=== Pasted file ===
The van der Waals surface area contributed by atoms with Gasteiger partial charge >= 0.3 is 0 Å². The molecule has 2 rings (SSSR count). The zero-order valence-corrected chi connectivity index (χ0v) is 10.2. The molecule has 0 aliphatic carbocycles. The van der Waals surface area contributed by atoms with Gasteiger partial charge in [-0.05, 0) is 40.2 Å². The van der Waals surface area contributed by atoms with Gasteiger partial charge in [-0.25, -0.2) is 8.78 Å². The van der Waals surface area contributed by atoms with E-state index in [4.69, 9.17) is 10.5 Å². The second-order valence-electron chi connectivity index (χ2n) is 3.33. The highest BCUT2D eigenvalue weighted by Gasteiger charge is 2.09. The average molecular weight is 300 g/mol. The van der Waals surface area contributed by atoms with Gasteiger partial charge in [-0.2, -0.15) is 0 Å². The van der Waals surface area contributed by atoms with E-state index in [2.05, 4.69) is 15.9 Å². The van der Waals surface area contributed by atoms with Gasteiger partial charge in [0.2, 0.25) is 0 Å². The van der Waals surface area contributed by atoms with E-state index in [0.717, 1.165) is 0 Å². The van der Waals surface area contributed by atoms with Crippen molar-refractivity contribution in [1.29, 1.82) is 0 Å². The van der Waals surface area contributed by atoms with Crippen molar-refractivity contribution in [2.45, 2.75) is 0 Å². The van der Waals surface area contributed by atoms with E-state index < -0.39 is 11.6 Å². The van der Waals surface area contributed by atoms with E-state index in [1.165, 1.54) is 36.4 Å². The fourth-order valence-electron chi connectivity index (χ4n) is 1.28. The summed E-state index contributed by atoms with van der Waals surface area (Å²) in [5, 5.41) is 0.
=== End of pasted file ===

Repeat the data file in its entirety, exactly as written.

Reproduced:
The van der Waals surface area contributed by atoms with Gasteiger partial charge >= 0.3 is 0 Å². The molecule has 2 rings (SSSR count). The zero-order valence-corrected chi connectivity index (χ0v) is 10.2. The molecule has 0 aliphatic carbocycles. The van der Waals surface area contributed by atoms with Gasteiger partial charge in [-0.05, 0) is 40.2 Å². The van der Waals surface area contributed by atoms with Gasteiger partial charge in [-0.25, -0.2) is 8.78 Å². The van der Waals surface area contributed by atoms with E-state index in [4.69, 9.17) is 10.5 Å². The second-order valence-electron chi connectivity index (χ2n) is 3.33. The highest BCUT2D eigenvalue weighted by Gasteiger charge is 2.09. The average molecular weight is 300 g/mol. The van der Waals surface area contributed by atoms with Gasteiger partial charge in [-0.2, -0.15) is 0 Å². The van der Waals surface area contributed by atoms with E-state index in [2.05, 4.69) is 15.9 Å². The van der Waals surface area contributed by atoms with Gasteiger partial charge in [0.2, 0.25) is 0 Å². The van der Waals surface area contributed by atoms with E-state index in [0.717, 1.165) is 0 Å². The van der Waals surface area contributed by atoms with Crippen molar-refractivity contribution in [1.29, 1.82) is 0 Å². The van der Waals surface area contributed by atoms with Crippen molar-refractivity contribution in [2.45, 2.75) is 0 Å². The van der Waals surface area contributed by atoms with E-state index < -0.39 is 11.6 Å². The van der Waals surface area contributed by atoms with E-state index in [1.165, 1.54) is 36.4 Å². The fourth-order valence-electron chi connectivity index (χ4n) is 1.28. The summed E-state index contributed by atoms with van der Waals surface area (Å²) in [5, 5.41) is 0.